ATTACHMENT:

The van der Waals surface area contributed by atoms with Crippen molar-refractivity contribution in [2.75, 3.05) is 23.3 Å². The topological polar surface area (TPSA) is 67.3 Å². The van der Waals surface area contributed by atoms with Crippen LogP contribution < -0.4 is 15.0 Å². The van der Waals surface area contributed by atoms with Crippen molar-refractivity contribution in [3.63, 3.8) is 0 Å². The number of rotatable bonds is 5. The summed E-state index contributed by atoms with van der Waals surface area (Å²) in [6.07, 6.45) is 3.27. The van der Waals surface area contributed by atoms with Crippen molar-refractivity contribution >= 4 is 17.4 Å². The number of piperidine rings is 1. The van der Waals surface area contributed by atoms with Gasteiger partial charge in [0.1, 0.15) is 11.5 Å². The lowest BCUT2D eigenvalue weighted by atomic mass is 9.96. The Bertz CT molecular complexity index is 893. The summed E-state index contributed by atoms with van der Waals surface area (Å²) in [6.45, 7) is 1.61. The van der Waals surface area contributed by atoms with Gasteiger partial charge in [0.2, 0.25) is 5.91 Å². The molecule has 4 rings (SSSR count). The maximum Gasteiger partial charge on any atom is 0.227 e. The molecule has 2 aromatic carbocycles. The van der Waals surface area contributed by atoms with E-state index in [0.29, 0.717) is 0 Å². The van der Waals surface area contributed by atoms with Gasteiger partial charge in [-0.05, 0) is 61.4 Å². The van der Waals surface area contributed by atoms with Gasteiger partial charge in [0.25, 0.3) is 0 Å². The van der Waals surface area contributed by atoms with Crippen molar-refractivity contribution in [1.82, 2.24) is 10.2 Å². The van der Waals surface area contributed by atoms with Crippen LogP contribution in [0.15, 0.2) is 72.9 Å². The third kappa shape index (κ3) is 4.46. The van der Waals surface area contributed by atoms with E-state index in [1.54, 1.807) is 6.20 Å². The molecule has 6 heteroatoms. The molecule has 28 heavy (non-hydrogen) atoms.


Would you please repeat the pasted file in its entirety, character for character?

The van der Waals surface area contributed by atoms with Crippen molar-refractivity contribution in [2.75, 3.05) is 23.3 Å². The topological polar surface area (TPSA) is 67.3 Å². The van der Waals surface area contributed by atoms with Crippen LogP contribution < -0.4 is 15.0 Å². The van der Waals surface area contributed by atoms with Crippen molar-refractivity contribution in [3.63, 3.8) is 0 Å². The number of rotatable bonds is 5. The summed E-state index contributed by atoms with van der Waals surface area (Å²) in [6.07, 6.45) is 3.27. The van der Waals surface area contributed by atoms with Crippen molar-refractivity contribution >= 4 is 17.4 Å². The number of piperidine rings is 1. The van der Waals surface area contributed by atoms with Gasteiger partial charge in [0.1, 0.15) is 11.5 Å². The lowest BCUT2D eigenvalue weighted by atomic mass is 9.96. The Bertz CT molecular complexity index is 893. The summed E-state index contributed by atoms with van der Waals surface area (Å²) in [6.45, 7) is 1.61. The van der Waals surface area contributed by atoms with Gasteiger partial charge in [0.2, 0.25) is 5.91 Å². The molecule has 4 rings (SSSR count). The maximum Gasteiger partial charge on any atom is 0.227 e. The molecule has 2 aromatic carbocycles. The van der Waals surface area contributed by atoms with E-state index in [0.29, 0.717) is 0 Å². The van der Waals surface area contributed by atoms with Gasteiger partial charge in [-0.05, 0) is 61.4 Å². The van der Waals surface area contributed by atoms with Gasteiger partial charge in [0.25, 0.3) is 0 Å². The van der Waals surface area contributed by atoms with Crippen molar-refractivity contribution in [1.82, 2.24) is 10.2 Å². The van der Waals surface area contributed by atoms with Crippen LogP contribution in [0.15, 0.2) is 72.9 Å². The third kappa shape index (κ3) is 4.46. The van der Waals surface area contributed by atoms with E-state index in [1.54, 1.807) is 6.20 Å². The molecule has 6 heteroatoms. The molecule has 28 heavy (non-hydrogen) atoms.